Re: MEMES: and things.
Tue, 2 Nov 1999 15:32:02 -0800

Anders writes:

> To continue the series: what would it be to have *three* kinds of
> replicators?
> Genes, memes and... ?

I'm not sure that memes are qualitatively different from genes in the way we often think. Both can be thought of as patterns in the physical world.

Genes are patterns of nucleotides in DNA molecules. The molecules engage in chemical reactions such that they replicate and preserve their patterns.

Memes are patterns of neural configurations in people's brains. The physical substance of the brains engages in activity such that patterns in one person's brain come to be copied analogously in another person's brain, such as when an idea is verbally passed from one person to the other.

The difference, then, is in where the pattern lies, as well as in the physical mechanism by which the pattern comes to be replicated. It ought to be possible to identify other instances in which patterns of matter come to be copied in other matter, and these would then be other candidates for the genes/memes continuum.

One of the old hypotheses for the formation of life was by Cairns-Smith, who proposed that patterns in clay crystals would replicate. Clays sometimes exist in moving water which continually dissolves them away in some places while adding new material in other places. The new material tends to copy the patterns of the existing clay substrate, in terms of defects and layers with slightly different properties. Such patterns would then be candidates as replicators beyond genes.

In our own bodies, there are speculative theories of non-genetic replicators, called prions. These are supposed to be protein molecules which exist naturally in the body but which have a specific harmful configuration which is different from their benign configuration. Somehow molecules which get into the harmful configuration are able to trigger other molecules also to adopt that harmful shape, leading to the progression of the disease. "Mad cow" disease has been proposed to be caused by this mechanism. However I don't believe this theory has ever been validated.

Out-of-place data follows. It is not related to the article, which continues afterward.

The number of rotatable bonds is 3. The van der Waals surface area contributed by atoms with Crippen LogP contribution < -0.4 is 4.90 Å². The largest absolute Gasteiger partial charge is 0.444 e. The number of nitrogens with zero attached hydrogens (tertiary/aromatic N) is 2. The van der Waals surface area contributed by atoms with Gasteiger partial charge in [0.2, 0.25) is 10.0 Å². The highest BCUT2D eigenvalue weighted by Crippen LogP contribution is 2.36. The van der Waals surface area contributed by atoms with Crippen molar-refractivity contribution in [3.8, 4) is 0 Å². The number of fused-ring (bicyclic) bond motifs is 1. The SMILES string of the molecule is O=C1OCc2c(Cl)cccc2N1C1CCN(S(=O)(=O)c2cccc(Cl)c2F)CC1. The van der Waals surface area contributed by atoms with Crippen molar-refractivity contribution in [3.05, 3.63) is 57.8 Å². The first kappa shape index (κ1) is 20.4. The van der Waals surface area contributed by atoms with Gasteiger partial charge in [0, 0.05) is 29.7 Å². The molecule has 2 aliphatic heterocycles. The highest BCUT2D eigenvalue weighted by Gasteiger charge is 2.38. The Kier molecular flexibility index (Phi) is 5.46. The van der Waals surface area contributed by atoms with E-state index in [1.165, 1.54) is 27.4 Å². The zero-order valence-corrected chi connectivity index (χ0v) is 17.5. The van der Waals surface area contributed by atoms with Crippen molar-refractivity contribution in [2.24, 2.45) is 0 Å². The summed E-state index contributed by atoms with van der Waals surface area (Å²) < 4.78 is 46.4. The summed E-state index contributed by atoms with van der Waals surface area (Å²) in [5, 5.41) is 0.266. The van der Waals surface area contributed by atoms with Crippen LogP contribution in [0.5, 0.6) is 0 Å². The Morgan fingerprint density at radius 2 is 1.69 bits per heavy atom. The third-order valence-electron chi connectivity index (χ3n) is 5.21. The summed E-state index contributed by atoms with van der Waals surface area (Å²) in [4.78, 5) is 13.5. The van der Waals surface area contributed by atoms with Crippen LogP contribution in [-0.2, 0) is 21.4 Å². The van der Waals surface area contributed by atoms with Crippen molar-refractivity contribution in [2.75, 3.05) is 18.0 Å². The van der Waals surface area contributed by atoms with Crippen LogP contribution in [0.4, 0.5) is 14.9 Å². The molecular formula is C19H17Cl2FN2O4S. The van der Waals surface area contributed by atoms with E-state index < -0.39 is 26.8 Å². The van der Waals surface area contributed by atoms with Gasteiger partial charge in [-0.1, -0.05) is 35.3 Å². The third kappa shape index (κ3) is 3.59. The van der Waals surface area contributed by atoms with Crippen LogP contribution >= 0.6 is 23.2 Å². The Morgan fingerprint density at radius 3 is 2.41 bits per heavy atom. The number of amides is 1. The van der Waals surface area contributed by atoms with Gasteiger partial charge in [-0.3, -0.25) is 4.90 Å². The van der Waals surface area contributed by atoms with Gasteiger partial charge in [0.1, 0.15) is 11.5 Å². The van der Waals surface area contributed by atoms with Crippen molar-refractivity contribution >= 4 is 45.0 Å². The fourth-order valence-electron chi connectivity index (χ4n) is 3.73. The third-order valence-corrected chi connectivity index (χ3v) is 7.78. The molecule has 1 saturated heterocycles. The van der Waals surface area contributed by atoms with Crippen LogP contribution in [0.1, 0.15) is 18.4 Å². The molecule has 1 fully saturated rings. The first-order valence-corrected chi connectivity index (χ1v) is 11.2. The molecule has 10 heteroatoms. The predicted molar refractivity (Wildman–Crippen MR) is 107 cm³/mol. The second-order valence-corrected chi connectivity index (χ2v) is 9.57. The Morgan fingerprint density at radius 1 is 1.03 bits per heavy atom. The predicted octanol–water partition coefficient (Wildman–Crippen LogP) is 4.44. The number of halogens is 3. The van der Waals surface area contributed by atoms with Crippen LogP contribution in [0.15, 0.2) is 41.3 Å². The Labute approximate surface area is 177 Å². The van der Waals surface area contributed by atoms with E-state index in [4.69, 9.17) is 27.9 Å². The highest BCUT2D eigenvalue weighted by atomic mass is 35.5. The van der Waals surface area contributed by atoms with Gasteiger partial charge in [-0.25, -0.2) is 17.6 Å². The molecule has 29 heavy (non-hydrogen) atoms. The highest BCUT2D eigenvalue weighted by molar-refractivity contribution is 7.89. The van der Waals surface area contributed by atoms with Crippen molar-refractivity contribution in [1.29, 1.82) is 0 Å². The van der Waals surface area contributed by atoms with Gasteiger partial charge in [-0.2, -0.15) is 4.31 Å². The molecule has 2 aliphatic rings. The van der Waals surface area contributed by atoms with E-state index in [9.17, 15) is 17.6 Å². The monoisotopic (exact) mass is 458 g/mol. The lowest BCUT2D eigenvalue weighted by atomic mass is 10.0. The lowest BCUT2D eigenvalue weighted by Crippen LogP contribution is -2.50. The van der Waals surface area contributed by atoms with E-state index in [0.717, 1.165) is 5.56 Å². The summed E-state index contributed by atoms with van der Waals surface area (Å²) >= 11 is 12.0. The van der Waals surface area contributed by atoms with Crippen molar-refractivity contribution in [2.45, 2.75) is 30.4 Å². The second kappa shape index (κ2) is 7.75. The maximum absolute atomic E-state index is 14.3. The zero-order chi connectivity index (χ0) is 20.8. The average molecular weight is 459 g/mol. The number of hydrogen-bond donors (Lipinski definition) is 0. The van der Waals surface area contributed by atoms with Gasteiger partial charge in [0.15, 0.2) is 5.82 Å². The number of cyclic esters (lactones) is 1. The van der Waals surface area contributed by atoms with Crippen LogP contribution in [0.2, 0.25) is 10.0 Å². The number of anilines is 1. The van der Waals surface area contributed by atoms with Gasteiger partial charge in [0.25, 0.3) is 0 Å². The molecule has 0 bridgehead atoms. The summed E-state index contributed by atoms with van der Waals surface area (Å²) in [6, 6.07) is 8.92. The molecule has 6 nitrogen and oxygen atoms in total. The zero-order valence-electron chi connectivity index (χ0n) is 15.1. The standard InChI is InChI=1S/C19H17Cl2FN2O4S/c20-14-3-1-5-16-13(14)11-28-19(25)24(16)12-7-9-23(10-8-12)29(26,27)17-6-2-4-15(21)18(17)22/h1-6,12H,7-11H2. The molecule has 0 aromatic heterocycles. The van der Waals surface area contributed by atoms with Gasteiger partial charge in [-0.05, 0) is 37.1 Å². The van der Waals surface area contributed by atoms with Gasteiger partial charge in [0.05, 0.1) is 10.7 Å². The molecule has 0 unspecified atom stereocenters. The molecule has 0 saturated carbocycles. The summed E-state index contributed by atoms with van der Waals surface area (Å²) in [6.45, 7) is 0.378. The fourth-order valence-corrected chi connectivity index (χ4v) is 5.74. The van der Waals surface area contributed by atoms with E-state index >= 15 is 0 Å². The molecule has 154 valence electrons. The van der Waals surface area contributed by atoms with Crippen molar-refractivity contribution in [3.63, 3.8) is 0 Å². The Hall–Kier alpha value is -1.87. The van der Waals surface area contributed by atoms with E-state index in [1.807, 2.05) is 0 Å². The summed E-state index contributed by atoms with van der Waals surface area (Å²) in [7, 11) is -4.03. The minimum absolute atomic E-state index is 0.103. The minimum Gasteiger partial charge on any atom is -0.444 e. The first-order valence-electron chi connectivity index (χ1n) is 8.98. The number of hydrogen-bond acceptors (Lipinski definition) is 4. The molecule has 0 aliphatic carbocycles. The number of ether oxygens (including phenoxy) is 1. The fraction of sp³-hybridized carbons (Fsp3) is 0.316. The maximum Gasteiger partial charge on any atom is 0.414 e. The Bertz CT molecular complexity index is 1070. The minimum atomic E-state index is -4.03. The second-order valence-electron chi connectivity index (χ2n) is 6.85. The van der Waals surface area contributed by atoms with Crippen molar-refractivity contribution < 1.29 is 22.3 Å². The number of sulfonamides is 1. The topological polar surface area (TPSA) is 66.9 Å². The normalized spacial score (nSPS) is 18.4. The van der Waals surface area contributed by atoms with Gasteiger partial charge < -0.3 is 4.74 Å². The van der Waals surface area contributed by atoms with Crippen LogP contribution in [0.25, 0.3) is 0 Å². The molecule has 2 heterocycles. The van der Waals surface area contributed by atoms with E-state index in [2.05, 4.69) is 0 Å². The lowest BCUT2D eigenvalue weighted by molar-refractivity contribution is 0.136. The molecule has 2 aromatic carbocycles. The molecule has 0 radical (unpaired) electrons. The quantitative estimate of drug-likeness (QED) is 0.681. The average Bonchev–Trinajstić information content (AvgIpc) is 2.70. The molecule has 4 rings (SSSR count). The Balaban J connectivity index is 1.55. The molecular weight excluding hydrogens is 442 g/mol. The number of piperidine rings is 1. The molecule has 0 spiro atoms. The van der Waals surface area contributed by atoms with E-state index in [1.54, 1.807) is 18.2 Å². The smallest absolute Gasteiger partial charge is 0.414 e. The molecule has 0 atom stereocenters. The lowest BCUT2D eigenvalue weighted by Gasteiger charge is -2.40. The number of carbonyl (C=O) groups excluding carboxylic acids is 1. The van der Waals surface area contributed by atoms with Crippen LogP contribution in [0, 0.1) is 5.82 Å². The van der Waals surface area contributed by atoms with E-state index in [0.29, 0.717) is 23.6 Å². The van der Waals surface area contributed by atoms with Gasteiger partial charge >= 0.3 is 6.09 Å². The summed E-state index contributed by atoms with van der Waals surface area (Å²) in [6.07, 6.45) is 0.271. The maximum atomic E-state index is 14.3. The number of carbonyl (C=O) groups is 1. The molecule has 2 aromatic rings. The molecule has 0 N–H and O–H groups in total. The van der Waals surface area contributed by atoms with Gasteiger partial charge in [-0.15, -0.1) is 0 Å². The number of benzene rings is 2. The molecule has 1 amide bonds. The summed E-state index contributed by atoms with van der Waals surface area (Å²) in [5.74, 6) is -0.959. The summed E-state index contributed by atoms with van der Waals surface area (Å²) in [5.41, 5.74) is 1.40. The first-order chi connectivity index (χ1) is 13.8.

Some forms of inheritance might be neither genetic nor memetic. For example, if the father is a coal miner, his sons may become coal miners simply because that is the most economically attractive option available.

Some drug addicts give birth to drug-addicted babies. If such babies are more likely to grow up to be drug addicts themselves, then this could be a replicated pattern which would not be memetic, since it would be based on physiological changes in the body, but not genetic either, since the genome is not involved.

At sports events, it used to be popular to do "the wave", where spectators would stand and sit in a rhythmic pattern, making a wave of standing people move around the stadium. This was not a memetic replicator in the way that, say, a popular song would be, but rather it was simply a form of behavior which produced this continually replicating pattern.

I think if you look around you can identify many other instances in which patterns replicate without the direct intervention of genes or memes.